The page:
Martin Shkreli trial put on hold as defense and prosecution duel over witnesses, evidence

Martin Shkreli’s securities trial came to a temporary halt early Wednesday afternoon after his lawyers objected heatedly to the prosecution’s plans to show jurors documents they claim are evidence of fraud, without calling witnesses to back that up. The documents included settlement agreements that Shkreli reached with investors at two of his hedge funds, as well as consulting agreements with some of those investors. Prosecutors additionally claim Shkreli used sham consulting agreements from Ret


Martin Shkreli’s securities trial came to a temporary halt early Wednesday afternoon after his lawyers objected heatedly to the prosecution’s plans to show jurors documents they claim are evidence of fraud, without calling witnesses to back that up. The documents included settlement agreements that Shkreli reached with investors at two of his hedge funds, as well as consulting agreements with some of those investors. Prosecutors additionally claim Shkreli used sham consulting agreements from Ret
Martin Shkreli trial put on hold as defense and prosecution duel over witnesses, evidence Cached Page below :
Company: cnbc, Activity: cnbc, Date: 2017-07-19  Authors: dan mangan, jeenah moon, bloomberg, getty images
Keywords: news, games, cnbc, companies, hold, agreements, trial, evidence, martin, duel, consulting, investors, retrophin, jurors, shkreli, defense, witnesses, prosecution, documents, hedge, prosecutors


Martin Shkreli trial put on hold as defense and prosecution duel over witnesses, evidence

Martin Shkreli’s securities trial came to a temporary halt early Wednesday afternoon after his lawyers objected heatedly to the prosecution’s plans to show jurors documents they claim are evidence of fraud, without calling witnesses to back that up.

The documents detail payments that Shkreli’s drug company made to investors he had allegedly previously defrauded at two hedge funds he ran, as well as supposedly bogus consulting agreements with some investors.

The trial’s judge gave jurors were given the rest of Wednesday off, as well as Thursday, to allow both sides to file legal briefs on their arguments for and against requiring witnesses for the relevant documents.

Testimony is expected to resume Friday.

Shklreli’s lawyer Benjamin Brafman said that if he does not get a crack at cross examining people about their relationship to documents that prosecutors want to use, Shkreli will be denied his constitutional rights to confront witnesses against him.

Brafman suggested that prosecutors were worried that his questioning of witnesses would undercut their claims that the documents in question really show fraud.

“This trial is not open and shut, your honor,” Brafman told Judge Kiyo Matsumoto.

In fact, prosecutors have, as recently as Wednesday morning, had witnesses testify about receiving the same kinds of documents that they now want to introduce to jurors without witnesses.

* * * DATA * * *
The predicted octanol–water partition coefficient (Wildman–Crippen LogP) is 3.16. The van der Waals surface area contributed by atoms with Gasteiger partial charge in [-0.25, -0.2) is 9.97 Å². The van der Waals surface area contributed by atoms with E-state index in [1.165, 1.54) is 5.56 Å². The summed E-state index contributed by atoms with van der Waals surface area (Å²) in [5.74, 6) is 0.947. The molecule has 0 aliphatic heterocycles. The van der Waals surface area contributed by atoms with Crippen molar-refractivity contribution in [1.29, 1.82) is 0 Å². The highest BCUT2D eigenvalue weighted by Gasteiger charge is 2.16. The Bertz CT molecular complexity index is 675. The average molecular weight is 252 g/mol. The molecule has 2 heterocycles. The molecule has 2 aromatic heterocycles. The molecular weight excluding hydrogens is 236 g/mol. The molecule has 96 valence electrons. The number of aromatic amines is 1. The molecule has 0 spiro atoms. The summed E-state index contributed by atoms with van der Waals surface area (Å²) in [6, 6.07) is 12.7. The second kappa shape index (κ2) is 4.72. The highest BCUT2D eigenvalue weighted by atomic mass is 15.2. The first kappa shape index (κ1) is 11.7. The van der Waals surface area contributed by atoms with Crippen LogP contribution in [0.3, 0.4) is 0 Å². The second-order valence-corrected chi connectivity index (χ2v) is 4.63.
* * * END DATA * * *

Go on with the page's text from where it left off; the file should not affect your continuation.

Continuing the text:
And defense attorneys have subjected each of those witnesses to probing cross-examination.

Brafman said he “was stunned, quite frankly,” to learn Tuesday night from his co-counsel in the case that prosecutors planned from now on to show jurors the documents without witnesses.

The documents included settlement agreements that Shkreli reached with investors at two of his hedge funds, as well as consulting agreements with some of those investors.

Prosecutors claim that Shkreli scammed multiple investors in his MSMB hedge funds by lying about the poor performance of those funds, and by refusing to give back the money they believed they had in the funds when they asked him to do so.

Prosecutors also charge that Shkreli defrauded the new drug company he founded, Retrophin, by looting that firm of stock and cash to pay back the ripped-off hedge fund investors.

Prosecutors additionally claim Shkreli used sham consulting agreements from Retrophin to facilitate a number of such payoffs to defrauded investors.

The settlement agreements in dispute Wednesday included the terms of what investors received from Retrophin in exchange for dropping any claims against Shkreli and his hedge funds.

Matsumoto, the judge, indicated that she was sympathetic to the defense’s argument that settlement and consulting agreements should only be shown to jurors if a person who received those agreements takes the witness stand.

“I do think the fundamental right to confront the witnesses and question the witnesses is important,” Matsumoto said.

She also noted that “there is a fairly limited universe” of investors whom Shkreli allegedly defrauded, suggesting that it would not be onerous to prosecutors or jurors to have those people called as witnesses.

Brafman said he believed there were fewer than 10 people whom the government argued were defrauded by Shkreli.

Prosecutors told Matsumoto that they believed they had legal grounds for such an end-run around calling those witnesses.

The judge gave them until late Wednesday afternoon to file a brief arguing that view.